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Shape up in 30 days or face permanent funds-freeze, Trump warns WHO

PT Jyothi Datta Mumbai | Updated on May 19, 2020

US President Donald Trump   -  Reuters

This, amidst calls for a strong WHO, and agreement on independent review

The world needs a stronger WHO was the message from many quarters at the 73rd World Health Assembly, the annual meeting of the World Health Organisation being hosted virtually from Geneva.

This, even as the US continued its relentless attack against WHO. Against the backdrop of the two-day assembly, US President Donald Trump sent a letter to WHO Director, General Dr Tedros Adhanom Ghebreyesus, calling for “substantive improvements” to the WHO in one month. In the absence of this, the letter said, he would make permanent the US’ temporary freeze on funding to WHO, besides reconsidering its membership.

Trump’s unhappiness with the WHO stems from what he calls its too “China-centric” approach towards Covid-19. Trump did not address the assembly’s inaugural session, even as other top global leaders did. In fact, the address that many closely tuned in to was that of Chinese President Xi Jinping who committed $2 billion to WHO over two years.

Away from the political blame-game, health advocacy groups are hoping that the assembly will also see world leaders commit to equitable access to vaccines, medicines and medical tech being developed to tackle the virus.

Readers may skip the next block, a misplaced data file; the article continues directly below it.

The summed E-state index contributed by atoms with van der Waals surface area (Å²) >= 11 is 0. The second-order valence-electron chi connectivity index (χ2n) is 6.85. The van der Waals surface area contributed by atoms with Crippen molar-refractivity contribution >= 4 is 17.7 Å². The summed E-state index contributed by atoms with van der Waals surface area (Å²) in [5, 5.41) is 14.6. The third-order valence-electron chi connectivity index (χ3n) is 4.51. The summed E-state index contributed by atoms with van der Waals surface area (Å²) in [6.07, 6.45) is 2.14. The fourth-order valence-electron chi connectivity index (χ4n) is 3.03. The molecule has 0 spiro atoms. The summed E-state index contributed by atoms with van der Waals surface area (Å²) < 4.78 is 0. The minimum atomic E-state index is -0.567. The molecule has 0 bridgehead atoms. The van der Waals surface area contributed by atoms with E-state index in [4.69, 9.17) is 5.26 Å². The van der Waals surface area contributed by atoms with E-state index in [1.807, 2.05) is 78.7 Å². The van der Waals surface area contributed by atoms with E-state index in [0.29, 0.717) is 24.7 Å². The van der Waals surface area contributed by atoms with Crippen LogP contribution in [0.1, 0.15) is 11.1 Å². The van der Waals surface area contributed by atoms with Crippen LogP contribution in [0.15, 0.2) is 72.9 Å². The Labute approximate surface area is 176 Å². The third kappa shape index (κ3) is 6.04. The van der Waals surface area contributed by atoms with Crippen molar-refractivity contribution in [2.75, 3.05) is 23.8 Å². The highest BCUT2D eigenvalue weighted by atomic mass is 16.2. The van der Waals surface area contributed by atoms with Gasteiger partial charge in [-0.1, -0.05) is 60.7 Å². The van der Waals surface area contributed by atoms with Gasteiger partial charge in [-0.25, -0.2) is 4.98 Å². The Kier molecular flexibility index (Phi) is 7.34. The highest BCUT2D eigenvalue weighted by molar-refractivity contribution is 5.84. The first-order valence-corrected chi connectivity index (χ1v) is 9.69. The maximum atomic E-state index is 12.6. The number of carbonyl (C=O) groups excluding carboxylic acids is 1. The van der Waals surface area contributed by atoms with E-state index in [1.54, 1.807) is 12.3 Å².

This is more so as two Covid vaccine projects recently reported developments, one positive, the other not so.

The vaccine candidate from Moderna is getting into the second phase of the clinical trial on the back of positive developments. But the Oxford Vaccine Group suffered a setback with the vaccine candidate showing only partial protection against the virus in monkeys.

Operations review

Amid the criticism and support, WHO’s chief cautioned in his opening day remarks that a majority of the world’s population was still susceptible to this virus. “The risk remains high and we have a long road to travel,” he said. Highlighting the WHO’s efforts, he said, “We have called for equitable access to vaccines, diagnostics and therapeutics through the ACT Accelerator.”

On calls for transparency and accountability, he said the Independent Oversight Advisory Committee had just published its first report on the pandemic, with several recommendations for both the Secretariat and Member States. But for reviews to be truly comprehensive, “such an evaluation must encompass the entirety of the response by all actors, in good faith,” he added.

Published on May 19, 2020

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